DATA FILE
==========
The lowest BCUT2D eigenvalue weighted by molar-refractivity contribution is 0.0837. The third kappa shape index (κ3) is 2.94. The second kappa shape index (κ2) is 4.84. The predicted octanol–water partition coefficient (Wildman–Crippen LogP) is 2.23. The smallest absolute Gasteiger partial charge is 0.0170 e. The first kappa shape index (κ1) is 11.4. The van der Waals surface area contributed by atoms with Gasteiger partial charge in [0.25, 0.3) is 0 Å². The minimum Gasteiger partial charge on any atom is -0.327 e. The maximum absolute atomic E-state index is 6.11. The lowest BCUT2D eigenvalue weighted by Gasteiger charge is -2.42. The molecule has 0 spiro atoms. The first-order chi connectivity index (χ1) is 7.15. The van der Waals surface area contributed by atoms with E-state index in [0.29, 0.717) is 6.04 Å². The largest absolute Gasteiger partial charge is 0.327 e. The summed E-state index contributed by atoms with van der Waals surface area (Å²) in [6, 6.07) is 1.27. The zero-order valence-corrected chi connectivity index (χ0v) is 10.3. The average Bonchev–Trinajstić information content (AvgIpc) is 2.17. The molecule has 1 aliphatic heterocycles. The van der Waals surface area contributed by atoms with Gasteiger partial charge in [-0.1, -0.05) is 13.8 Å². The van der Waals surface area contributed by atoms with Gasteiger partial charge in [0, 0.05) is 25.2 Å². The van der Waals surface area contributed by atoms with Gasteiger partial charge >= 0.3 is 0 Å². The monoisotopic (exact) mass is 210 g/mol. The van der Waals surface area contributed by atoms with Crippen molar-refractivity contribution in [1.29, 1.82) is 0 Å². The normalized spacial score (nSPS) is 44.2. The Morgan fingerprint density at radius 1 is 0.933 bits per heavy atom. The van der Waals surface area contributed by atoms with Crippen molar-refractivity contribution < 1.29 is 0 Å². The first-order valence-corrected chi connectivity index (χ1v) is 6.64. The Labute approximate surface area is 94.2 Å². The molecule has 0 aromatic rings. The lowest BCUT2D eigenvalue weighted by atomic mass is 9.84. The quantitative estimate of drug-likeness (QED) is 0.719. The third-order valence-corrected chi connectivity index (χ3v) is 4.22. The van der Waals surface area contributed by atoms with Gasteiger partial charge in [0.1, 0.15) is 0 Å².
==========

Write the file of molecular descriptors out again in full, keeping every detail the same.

The lowest BCUT2D eigenvalue weighted by molar-refractivity contribution is 0.0837. The third kappa shape index (κ3) is 2.94. The second kappa shape index (κ2) is 4.84. The predicted octanol–water partition coefficient (Wildman–Crippen LogP) is 2.23. The smallest absolute Gasteiger partial charge is 0.0170 e. The first kappa shape index (κ1) is 11.4. The van der Waals surface area contributed by atoms with Gasteiger partial charge in [0.25, 0.3) is 0 Å². The minimum Gasteiger partial charge on any atom is -0.327 e. The maximum absolute atomic E-state index is 6.11. The lowest BCUT2D eigenvalue weighted by Gasteiger charge is -2.42. The molecule has 0 spiro atoms. The first-order chi connectivity index (χ1) is 7.15. The van der Waals surface area contributed by atoms with E-state index in [0.29, 0.717) is 6.04 Å². The largest absolute Gasteiger partial charge is 0.327 e. The summed E-state index contributed by atoms with van der Waals surface area (Å²) in [6, 6.07) is 1.27. The zero-order valence-corrected chi connectivity index (χ0v) is 10.3. The average Bonchev–Trinajstić information content (AvgIpc) is 2.17. The molecule has 1 aliphatic heterocycles. The van der Waals surface area contributed by atoms with Gasteiger partial charge in [-0.1, -0.05) is 13.8 Å². The van der Waals surface area contributed by atoms with Gasteiger partial charge in [0, 0.05) is 25.2 Å². The van der Waals surface area contributed by atoms with Gasteiger partial charge >= 0.3 is 0 Å². The monoisotopic (exact) mass is 210 g/mol. The van der Waals surface area contributed by atoms with Crippen molar-refractivity contribution in [1.29, 1.82) is 0 Å². The normalized spacial score (nSPS) is 44.2. The Morgan fingerprint density at radius 1 is 0.933 bits per heavy atom. The van der Waals surface area contributed by atoms with Crippen molar-refractivity contribution < 1.29 is 0 Å². The first-order valence-corrected chi connectivity index (χ1v) is 6.64. The Labute approximate surface area is 94.2 Å². The molecule has 0 aromatic rings. The lowest BCUT2D eigenvalue weighted by atomic mass is 9.84. The quantitative estimate of drug-likeness (QED) is 0.719. The third-order valence-corrected chi connectivity index (χ3v) is 4.22. The van der Waals surface area contributed by atoms with Gasteiger partial charge in [0.1, 0.15) is 0 Å².